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A thing that worried me before traveling to France was the safety of my girlfriend, with 65% of the camp being male. However at  no point did she feel endangered or threatened, as many of the people were friendly and really wanted to have a chat.

I haven’t really formed an opinion on what is right and what is wrong and would probably see myself sat on one of the £7m pounds worth of fencing that has been erected over the last few months. The situation is not ideal, but it is far safer than where the people have come from.

 

 

 

 

An Afternoon with Sir Richard

A leather jacket, white shirt, jeans, wavy shoulder length hair and a well maintained beard, if you weren’t aware of Mr Branson he definitely comes across as just a ordinary man, however we all know that the multi billionaire is far from it.

On Friday for ninety minutes, Richard captivated and gripped an audience of 2,000 in Westminster’s Central Hall, many hooking Branson beards to their noses which had been included in the pack provided by the organisers. The pack also included a copy of his book ‘The Virgin Way’.

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I once gave a presentation on ‘Inspirational leaders’, holding up a cut out of Sir Richards head mounted on a wooden spatula, steering away from the traditional Powerpoint presentation. When the opportunity arose to listen to Branson, it is something that I jumped at!

The #BeMoreBranson event had a real flavour of ‘the Virgin Way’ at its core, with the world famous leader discussing how important both Virgin customers and employees are, to both himself and the brand.

‘Virgin – I wanted to create a collection of companies that do ‘fun things’ that can make a difference to people.’

Despite talking in the first person he used ‘we’ rather than ‘I’, it was clear that although he was at the helm of the multinational conglomerate, he remained humble and appreciated that he had not been able to get there alone. In an interview last year, Branson said his employees came before the customers, defying years of business theory.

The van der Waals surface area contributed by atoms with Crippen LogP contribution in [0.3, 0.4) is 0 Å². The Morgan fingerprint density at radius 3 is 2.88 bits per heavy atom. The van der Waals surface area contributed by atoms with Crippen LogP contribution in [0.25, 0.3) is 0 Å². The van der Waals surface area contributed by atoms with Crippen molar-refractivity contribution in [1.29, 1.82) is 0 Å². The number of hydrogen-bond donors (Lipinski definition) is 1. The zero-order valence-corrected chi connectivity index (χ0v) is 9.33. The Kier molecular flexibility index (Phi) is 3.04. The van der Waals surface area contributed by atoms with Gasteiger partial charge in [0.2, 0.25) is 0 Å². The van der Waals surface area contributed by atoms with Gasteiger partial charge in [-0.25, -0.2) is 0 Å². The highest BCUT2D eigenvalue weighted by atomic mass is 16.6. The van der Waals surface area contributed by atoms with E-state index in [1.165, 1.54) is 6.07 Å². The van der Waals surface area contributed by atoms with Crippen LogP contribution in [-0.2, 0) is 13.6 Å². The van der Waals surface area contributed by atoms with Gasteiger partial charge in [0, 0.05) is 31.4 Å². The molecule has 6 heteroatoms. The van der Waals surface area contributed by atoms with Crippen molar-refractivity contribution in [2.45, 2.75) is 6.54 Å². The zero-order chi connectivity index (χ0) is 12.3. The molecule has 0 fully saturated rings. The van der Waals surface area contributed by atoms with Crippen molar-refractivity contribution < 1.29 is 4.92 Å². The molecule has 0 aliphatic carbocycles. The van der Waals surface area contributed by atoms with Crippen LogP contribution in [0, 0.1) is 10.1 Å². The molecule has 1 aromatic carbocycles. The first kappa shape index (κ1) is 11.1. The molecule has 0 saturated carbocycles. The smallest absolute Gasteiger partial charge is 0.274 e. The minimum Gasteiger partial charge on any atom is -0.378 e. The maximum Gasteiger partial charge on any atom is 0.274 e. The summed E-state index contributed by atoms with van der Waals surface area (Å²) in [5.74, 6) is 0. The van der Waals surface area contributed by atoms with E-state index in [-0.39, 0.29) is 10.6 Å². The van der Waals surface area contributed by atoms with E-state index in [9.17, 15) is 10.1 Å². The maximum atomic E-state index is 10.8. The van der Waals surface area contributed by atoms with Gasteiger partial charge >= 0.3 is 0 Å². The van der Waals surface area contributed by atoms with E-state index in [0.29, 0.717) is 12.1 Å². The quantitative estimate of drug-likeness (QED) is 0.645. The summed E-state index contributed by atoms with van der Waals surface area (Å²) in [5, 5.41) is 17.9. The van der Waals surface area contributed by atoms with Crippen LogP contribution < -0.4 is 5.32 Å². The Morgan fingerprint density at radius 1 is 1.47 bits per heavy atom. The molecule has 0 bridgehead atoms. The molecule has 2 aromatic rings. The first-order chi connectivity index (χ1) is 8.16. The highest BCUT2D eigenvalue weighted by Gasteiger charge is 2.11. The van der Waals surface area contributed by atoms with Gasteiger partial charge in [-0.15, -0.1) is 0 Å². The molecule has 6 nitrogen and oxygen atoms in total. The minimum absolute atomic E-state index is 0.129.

On the subject of positivity, Branson advised the audience that if you think positively about those who surround you and always look for the positives in what you do, in return you are guaranteed to receive good vibes. Branson reflected this, as positivity radiated from within, impacting those in the audience. Despite being told two extremes by his childhood Headmaster: that he would either be in prison or a millionaire; it is evident that Branson hasn’t let struggles such as dyslexia and failing business like Virgin Cola hold him back, advising that he must have been born under a lucky cloud.

Branson discussed the traits in being a good leader, he stated that they should be good listeners, do not criticise people, find the value in their employees and simply, genuinely like people!

‘If you can successfully run one company well, you can run any company.’

Branson steers away from the ‘you’re fired’ approach, which can be seen in The Apprentice. Again using positivity and opting to help people find strength in their armoury, which may benefit other areas of the business. Branson does so by offering advice on ways for improvement, rather than dismissing them. Branson sees Virgin as an extended family to his own and stated that you would not fire a brother or sister, would you?

Not only is he an inspiring leader, but also a great story teller. The 1973 hit ‘Tubular Bells’ was rejected by many of the leading record producers, however Branson believes that it helped form the foundation to the brand. In regards to inspirations, he spoke of his Mother who made place-mats, amongst varying other hand made ventures, to provide an extra income. Branson enjoys being the David against the Goliath, ‘experiencing a buzz’ out of pulling the coat tails of the market leaders; speaking of the competition between British Airways and Virgin Atlantic, which is often referred to as the ‘dirty tricks’ campaign. A few years later when British Airways struggled to erect the London Eye, Branson pulled this stunt (see link), firmly with his ‘tongue in cheek’.